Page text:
Throughout this passage Paul exhorts the Corinthian church to excommunicate this man, a church member who claims to be a brother in Christ.4 Consequently, chapter 5 is one of the most significant NT passages for three interrelated theological issues: excommunication, church membership, and congregational church government (I list those three issues from what is more explicit in Scripture to less explicit).5
The PCA Presbytery of The Ascension Receives Report On “Still Time To Care”By Ascension Presbytery — 7 months ago
At its July 30, 2022 stated meeting, The Ascension Presbytery voted unanimously to receive the Report of their Ad Interim Committee to Study “Still Time To Care,” by Greg Johnson. In its conclusion the Study Committee stated: “Our careful interaction with this work has demonstrated to us that there are several areas of agreement with Johnson’s thought. At the same time, our study has uncovered fundamental and foundational problems with both the biblical and confessional fidelity of Johnson’s underlying thesis and the clarity and coherence of the demonstration of that thesis.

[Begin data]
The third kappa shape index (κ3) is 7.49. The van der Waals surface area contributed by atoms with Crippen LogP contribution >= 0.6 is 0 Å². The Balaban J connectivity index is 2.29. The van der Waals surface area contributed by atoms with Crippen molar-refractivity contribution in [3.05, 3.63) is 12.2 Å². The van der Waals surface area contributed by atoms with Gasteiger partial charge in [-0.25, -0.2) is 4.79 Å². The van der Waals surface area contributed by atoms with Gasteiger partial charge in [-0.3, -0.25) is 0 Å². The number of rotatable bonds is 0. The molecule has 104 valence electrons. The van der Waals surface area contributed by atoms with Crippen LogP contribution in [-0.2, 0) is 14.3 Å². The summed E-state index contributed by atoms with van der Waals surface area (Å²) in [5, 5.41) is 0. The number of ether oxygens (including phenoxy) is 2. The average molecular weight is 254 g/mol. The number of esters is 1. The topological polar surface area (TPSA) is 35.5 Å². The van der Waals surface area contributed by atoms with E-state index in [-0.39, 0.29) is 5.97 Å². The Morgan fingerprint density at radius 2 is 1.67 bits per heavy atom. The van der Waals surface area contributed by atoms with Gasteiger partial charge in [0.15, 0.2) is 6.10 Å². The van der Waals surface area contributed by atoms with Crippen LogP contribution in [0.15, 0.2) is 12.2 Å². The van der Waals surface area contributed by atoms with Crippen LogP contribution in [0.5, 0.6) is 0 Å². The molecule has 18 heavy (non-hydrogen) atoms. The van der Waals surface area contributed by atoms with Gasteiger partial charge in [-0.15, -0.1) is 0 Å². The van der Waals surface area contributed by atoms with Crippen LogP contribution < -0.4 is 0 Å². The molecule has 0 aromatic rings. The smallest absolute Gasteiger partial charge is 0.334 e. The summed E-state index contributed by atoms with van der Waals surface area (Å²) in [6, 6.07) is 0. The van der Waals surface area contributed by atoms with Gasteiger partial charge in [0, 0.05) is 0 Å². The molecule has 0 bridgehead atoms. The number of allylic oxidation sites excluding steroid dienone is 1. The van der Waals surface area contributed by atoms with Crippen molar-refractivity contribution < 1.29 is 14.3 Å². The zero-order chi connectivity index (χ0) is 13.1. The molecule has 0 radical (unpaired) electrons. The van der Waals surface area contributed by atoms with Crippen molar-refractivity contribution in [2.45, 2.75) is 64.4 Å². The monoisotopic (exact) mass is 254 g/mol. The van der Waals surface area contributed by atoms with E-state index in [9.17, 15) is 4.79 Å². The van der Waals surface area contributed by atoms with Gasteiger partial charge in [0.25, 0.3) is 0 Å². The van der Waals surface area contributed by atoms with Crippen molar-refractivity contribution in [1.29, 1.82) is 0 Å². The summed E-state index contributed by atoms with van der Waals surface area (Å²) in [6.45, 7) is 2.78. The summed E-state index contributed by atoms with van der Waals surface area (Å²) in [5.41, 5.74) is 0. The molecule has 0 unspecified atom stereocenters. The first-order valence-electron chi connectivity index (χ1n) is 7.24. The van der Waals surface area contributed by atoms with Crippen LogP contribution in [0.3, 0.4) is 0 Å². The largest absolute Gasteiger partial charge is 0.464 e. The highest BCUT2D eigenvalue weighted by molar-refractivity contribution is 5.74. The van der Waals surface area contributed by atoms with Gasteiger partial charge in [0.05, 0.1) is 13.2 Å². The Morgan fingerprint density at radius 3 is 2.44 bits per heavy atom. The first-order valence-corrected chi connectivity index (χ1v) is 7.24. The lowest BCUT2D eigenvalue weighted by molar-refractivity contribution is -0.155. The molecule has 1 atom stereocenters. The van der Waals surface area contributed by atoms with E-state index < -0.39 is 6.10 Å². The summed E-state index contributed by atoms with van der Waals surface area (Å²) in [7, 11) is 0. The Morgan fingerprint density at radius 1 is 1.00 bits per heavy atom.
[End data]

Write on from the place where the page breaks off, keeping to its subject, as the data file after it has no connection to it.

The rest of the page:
At the January 2022 meeting, the Presbytery of the Ascension gave the following assignment to an ad-interim committee: “To study and report on “Still Time to Care” by Greg Johnson, making recommendations on its compatibility with our Standards, the AIC Report on Human Sexuality, the commended RPCNA report and the Nashville statement, advising as to the book’s implications for the church, such as counseling and Candidates and Credentials exams, and, if appropriate, recommending further action in the courts of the church.”